Very, Very Redundant
“I never give advice,” said William Allen White, “but there is one thing I wish you would do when you sit down to write news stories, and that is: Never use the word, ‘very.’ It is the weakest word in the English language; doesn’t mean anything. If you feel the urge of ‘very’ coming on, just write the word, ‘damn,’ in the place of ‘very.’ The editor will strike out the word, ‘damn,’ and you will have a good sentence.”
The words “very,” “really,” “quite,” and “basically” don’t add anything useful to a sentence. They’re adverbs, and are intended to magnify whatever follows them, but they lack the precision you need to convey to your audience. “Really” and “very” work like crutches in your writing, and when used excessively will have the unintended consequence of making your writing appear vague.
Modifiers like these don’t offer any additional substance to your writing, and they can be omitted without taking away from the core meaning; their removal will improve the quality of your writing. If you need to substitute the word “very” in your writing, there are plenty of ways to do so! Here’s a nifty little chart with examples from Writers Write.
We’re Almost, Nearly, About There
“Almost,” “nearly,” “about,” are more vague terms to be avoided. Approximations like these leave an element of doubt or uncertainty for your readers. An awesome alternative to approximations and uncertainty is to provide your readers with specific information, data, or sources. You don’t want your writing to come off as watery by throwing around indecisive words.
Often and Frequently Unnecessary
Everyone has different perspectives of different things: times, heights, weights, distance, anything. When you use words like “frequently” or “often,” you’re writing from the perspective of what you constitute is frequent or often. Your audience might view those words as meaning something entirely different. Without specifying exactly how often or frequently something happens, there’s no way to clearly convey what you mean.
The problem isn’t that these words are horrible, and can substitute other words. “Often” or “usually” can be used to instead of “always.” The problem is, sometimes people use these words too often, or without any knowledge of whether something actually does happen often or frequently. Just like using “always” or “never,” this can make you look uninformed about what you’re writing about.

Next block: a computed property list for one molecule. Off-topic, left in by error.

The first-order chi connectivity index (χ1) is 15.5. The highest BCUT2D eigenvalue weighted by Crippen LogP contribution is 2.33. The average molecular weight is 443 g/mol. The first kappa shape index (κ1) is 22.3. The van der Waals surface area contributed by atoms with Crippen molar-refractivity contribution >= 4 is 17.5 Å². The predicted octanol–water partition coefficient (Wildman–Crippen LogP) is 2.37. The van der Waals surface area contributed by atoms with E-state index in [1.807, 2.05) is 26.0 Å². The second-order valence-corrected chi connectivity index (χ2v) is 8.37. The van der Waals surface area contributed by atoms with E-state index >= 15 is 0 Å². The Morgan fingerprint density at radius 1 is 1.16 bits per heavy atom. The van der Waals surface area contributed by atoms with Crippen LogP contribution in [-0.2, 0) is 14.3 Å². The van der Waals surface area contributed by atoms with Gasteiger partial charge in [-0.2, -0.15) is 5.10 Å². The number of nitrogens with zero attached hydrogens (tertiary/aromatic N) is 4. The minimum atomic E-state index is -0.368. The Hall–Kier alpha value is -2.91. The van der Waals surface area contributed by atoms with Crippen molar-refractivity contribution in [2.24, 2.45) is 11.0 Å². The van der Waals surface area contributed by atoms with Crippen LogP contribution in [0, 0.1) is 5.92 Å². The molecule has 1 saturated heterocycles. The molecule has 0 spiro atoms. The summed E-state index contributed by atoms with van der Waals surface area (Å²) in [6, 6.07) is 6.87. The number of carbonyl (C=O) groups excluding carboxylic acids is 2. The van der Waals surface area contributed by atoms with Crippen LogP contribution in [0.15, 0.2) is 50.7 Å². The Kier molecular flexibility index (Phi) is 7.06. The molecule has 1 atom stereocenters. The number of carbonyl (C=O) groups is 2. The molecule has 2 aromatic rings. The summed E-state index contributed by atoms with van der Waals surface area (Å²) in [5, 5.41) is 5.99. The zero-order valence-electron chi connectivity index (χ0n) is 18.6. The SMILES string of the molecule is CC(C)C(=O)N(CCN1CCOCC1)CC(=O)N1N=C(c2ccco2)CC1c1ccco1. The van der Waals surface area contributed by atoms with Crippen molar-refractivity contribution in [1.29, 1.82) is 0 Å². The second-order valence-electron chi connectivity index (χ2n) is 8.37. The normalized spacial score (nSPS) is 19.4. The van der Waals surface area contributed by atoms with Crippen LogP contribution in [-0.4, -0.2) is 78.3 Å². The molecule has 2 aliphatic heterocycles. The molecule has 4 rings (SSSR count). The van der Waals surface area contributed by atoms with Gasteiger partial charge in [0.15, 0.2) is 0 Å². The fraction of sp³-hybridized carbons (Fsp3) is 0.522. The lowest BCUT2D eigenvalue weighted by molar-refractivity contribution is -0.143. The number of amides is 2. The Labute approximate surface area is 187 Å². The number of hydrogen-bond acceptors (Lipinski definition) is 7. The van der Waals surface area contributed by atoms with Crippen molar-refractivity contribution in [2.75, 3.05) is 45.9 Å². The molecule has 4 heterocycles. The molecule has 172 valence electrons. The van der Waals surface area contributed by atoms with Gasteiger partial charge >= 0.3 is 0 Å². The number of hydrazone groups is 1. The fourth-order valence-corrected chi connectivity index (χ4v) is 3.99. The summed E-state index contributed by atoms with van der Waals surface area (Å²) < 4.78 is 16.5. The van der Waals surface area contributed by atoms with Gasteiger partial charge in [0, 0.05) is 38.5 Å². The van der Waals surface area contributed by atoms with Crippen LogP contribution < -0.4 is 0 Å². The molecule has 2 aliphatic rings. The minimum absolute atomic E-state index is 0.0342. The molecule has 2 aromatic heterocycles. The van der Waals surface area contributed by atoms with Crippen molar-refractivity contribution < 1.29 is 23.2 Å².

Changes You Should Make
How do you fix your writing style to be more fluid and concise? There are a couple of different ways to clean up your writing. The first is to give the Hemingway App a test run. The app is great for helping you trim down sentences, cut out extra adverbs, and tighten up your prose. The app will tell you simpler alternatives to weak or overly-complex words, and will highlight instances of passive voice. It will even give you a grade score of the readability of your text.
If you’re not a fan of being graded by a program, you could follow some simple tips and tricks to start naturally training your brain to trim off the fat in your writing:
- Ask yourself what you want to say in your writing. A clear mind and precise thoughts are a huge part of achieving clarity with your writing.
- Use words, rather than phrases, where possible.
- Use the “CTRL+F” key combination on your keyboard to find instances of words and phrases from this article, and use your best judgement in cleaning up your writing.
- Remove unnecessary repetition.
- Read your writing out loud to yourself and see how easy it is to get through your piece; if you’re stumbling over words or knitting your eyebrows at something, it’s time to edit
- Write as if you’re explaining your subject matter to a friend. Keep the overall tone of the rest of your work or website, but make sure it’s simple enough to be understood easily.
Keep these things in mind while you’re writing, and you’ll find yourself improving soon enough!